Other research has included seagrass ecosystems in the Gulf of Mexico, coral reef ecology in Belize. Current research in Florida, NY, SC and elsewhere includes work on shellfish habitat mapping and descriptors, oyster restoration, including reef restoration and sampling. See Current publishing efforts include: (1) Handbook Monitoring Oyster Restoration Reef Restoration, (2) reviews and synthesis works (papers and book chapters, see new citations below) on bivalve-dominated habitats, restoration and associated organisms, and (3) shell budgets and how they relate to oyster reef restoration.

Baggett, L.P., S.P. Powers, R.D. Brumbaugh, L.D Coen, B. DeAngelis, J. Greene, B. Hancock, S. Morlock, B. Allen, D. Breitburg, D. Bushek, J.H. Grabowski, R. Grizzle, T. Grosholz, M. La Peyre, M. Luckenbach, K. McGraw, M.F. Piehler, S. Westby, and P.S.E. zu Ermgassen, 2015. Setting guidelines for evaluating performance of oyster habitat restoration. Restoration Ecology 23:737–745. link

Coen, L.D., and M.J. Bishop, 2015. The ecology, evolution, impacts and management of host–parasite interactions of marine molluscs Review Article, N. Carrasco, S. Ford, and R. Anderson, Eds., Pathogens and Disease Processes in Marine Molluscs. Journal of Invertebrate Pathology 13:177–211. link

Coen, L.D., and R.E. Grizzle, 2016. Bivalve Molluscs. Pp. 89-109. In: M.J. Kennish, Ed. Encyclopedia of Estuaries. Springer, Dordrecht, Heidelberg, New York, London.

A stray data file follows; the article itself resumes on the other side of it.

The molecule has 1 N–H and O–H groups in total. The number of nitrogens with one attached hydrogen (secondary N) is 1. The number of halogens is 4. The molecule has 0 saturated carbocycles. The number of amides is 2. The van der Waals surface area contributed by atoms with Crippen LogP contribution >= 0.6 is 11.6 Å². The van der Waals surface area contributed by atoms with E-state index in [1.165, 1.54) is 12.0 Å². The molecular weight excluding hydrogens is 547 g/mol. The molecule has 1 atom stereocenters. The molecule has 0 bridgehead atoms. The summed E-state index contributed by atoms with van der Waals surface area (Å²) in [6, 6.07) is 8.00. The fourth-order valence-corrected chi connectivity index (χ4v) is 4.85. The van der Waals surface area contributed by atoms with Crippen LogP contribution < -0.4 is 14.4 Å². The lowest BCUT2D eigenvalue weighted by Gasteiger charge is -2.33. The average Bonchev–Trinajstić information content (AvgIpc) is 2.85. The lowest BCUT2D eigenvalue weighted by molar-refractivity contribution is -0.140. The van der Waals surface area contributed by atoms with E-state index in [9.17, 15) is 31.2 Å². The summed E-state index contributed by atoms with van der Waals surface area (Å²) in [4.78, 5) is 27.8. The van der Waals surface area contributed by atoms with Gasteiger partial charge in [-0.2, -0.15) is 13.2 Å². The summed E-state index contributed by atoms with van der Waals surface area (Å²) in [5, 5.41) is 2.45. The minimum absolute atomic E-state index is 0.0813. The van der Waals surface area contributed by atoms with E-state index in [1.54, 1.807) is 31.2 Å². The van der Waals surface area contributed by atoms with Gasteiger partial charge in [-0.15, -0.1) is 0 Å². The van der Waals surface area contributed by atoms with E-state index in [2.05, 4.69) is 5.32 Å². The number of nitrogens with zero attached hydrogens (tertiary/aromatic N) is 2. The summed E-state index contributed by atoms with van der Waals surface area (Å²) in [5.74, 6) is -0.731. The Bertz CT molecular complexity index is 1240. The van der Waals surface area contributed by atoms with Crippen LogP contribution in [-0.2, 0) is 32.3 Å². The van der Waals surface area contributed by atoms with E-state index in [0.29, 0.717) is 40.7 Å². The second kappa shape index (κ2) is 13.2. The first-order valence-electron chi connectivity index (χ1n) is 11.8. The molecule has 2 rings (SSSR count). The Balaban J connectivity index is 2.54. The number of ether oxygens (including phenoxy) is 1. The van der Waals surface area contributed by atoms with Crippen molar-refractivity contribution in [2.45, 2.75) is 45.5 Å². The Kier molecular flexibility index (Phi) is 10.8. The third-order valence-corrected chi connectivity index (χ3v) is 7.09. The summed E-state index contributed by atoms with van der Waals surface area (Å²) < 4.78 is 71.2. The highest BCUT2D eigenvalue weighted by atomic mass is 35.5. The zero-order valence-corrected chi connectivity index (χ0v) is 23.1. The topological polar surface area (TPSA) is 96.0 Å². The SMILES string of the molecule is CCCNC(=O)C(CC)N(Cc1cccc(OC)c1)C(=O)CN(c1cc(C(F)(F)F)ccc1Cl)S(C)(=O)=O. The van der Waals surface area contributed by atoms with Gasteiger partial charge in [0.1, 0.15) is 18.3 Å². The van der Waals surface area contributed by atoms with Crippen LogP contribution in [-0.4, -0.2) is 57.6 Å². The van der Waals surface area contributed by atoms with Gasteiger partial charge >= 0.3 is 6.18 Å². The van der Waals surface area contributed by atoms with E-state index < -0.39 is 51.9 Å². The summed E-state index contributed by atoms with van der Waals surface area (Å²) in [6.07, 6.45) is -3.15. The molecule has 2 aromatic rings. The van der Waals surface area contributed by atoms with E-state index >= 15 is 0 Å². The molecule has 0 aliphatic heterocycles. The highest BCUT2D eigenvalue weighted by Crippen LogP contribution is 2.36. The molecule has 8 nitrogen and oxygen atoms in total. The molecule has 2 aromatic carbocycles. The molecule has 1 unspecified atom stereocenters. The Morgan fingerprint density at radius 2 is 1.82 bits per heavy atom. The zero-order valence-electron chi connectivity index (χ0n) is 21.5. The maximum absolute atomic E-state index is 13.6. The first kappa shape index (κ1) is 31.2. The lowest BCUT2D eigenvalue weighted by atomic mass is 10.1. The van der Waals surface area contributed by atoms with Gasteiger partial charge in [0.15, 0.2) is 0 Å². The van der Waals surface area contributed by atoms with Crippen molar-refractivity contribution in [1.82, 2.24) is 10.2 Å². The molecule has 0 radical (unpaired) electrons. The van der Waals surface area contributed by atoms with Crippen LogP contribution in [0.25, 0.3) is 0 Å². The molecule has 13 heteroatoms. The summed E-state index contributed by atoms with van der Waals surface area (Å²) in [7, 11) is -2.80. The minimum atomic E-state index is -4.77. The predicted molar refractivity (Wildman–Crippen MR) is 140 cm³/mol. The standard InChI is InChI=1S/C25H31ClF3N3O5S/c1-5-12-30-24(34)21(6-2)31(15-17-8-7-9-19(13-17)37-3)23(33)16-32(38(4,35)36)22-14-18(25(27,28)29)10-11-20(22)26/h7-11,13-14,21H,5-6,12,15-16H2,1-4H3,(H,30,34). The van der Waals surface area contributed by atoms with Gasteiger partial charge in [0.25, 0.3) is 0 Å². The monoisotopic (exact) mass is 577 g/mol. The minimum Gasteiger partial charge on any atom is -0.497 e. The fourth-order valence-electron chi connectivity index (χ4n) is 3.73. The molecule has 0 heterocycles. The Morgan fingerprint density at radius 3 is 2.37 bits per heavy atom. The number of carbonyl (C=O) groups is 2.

Coen, L.D. and A. Humphries, 2017. Oyster-generated marine habitats: their services, enhancement, restoration, and monitoring. Pp. 275-295. In: S. Murphy, and S. Allison, Eds., Routledge Handbook of Ecological and Environmental Restoration. Taylor & Francis Group, Routledge, Cambridge, U.K.

For more details see:

Dr. Keith Walters Background and Research Interests

Recent research efforts are centered on developing a greater ecological understanding of nearshore estuarine environments. We study coastal systems along the southeastern U.S. focusing on salt marsh and oyster reef habitats. Intertidal marsh and reef habitats provide easy accessibility to conduct the manipulative field experiments necessary to test critical hypotheses about the physical and biological structuring of natural ecosystems. Nearshore habitats also are of economic importance and experience many of the negative consequences associated with human exploitation and alteration. Projects focus on: (1) determining the effectiveness of efforts to restore marsh and reef habitats, (2) the role of recruitment and predation in regulating bivalve populations, (3) the importance of boundary integrity to maintaining salt marsh communities, parasite influences on morphological scaling in decapods, and (4) the factors that modify ecological services provided by natural systems.

Associated with my interest in marine science I have been conducting research on the effectiveness of different approaches in science education. This includes evaluating the contribution of open inquiry laboratories in upper-division science courses to the educational development and career success of undergraduate marine science majors.

For more information and details see: